Using Radioactive Tracers to Develop a Model of the Circulation of the Stratosphere

Robert J. List Air Resources Laboratories, ESSA, Silver Spring, Md.

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Kosta Telegadas Air Resources Laboratories, ESSA, Silver Spring, Md.

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Abstract

Since 1952 a number of radioactive substances suitable for use as atmospheric tracers have been injected into the stratosphere. Information on large-scale stratospheric processes derived from measurements of strontium-90, carbon-14, tungsten-185, rhodium-102, cadmium-109 and plutonium-238 is summarized. Although the tracer data are too sparse to define an unambiguous model of the large-scale circulation features of the stratosphere, they should not be ignored in the process of constructing models from other considerations.

The tracer data indicate a summer-to-winter hemisphere flow above about 37 km and a mean descending motion in the winter stratosphere between 25° and about 70°. Ascending motion occurs near the equatorial tropopause and in the lower winter stratosphere poleward of 70°. Virtually the entire summer stratosphere and the winter stratosphere equatorward of 25° between 18 and 25 km is dominated by mixing processes with no evidence of organized circulations in the meridional plane.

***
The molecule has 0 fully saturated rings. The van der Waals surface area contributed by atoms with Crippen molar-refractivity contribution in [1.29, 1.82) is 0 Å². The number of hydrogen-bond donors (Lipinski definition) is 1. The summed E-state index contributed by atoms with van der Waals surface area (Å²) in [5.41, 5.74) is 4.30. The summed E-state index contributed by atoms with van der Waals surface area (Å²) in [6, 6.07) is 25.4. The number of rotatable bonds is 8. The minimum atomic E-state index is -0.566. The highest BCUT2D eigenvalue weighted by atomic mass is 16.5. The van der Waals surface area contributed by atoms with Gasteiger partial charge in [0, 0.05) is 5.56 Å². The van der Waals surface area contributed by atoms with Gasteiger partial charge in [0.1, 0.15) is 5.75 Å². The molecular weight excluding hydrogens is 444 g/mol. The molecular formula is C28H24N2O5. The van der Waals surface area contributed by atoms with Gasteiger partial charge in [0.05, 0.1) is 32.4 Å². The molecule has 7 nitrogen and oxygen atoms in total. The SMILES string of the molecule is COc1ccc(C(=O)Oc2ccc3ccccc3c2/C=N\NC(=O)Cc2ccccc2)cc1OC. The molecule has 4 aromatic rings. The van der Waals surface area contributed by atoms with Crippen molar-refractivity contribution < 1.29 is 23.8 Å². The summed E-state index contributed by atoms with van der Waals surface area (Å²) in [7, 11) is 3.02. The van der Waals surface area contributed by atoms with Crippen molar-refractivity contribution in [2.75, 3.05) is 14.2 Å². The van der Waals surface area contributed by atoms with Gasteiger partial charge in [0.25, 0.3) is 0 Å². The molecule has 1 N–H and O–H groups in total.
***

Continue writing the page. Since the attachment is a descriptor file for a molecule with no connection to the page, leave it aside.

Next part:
Abstract

Since 1952 a number of radioactive substances suitable for use as atmospheric tracers have been injected into the stratosphere. Information on large-scale stratospheric processes derived from measurements of strontium-90, carbon-14, tungsten-185, rhodium-102, cadmium-109 and plutonium-238 is summarized. Although the tracer data are too sparse to define an unambiguous model of the large-scale circulation features of the stratosphere, they should not be ignored in the process of constructing models from other considerations.

The tracer data indicate a summer-to-winter hemisphere flow above about 37 km and a mean descending motion in the winter stratosphere between 25° and about 70°. Ascending motion occurs near the equatorial tropopause and in the lower winter stratosphere poleward of 70°. Virtually the entire summer stratosphere and the winter stratosphere equatorward of 25° between 18 and 25 km is dominated by mixing processes with no evidence of organized circulations in the meridional plane.

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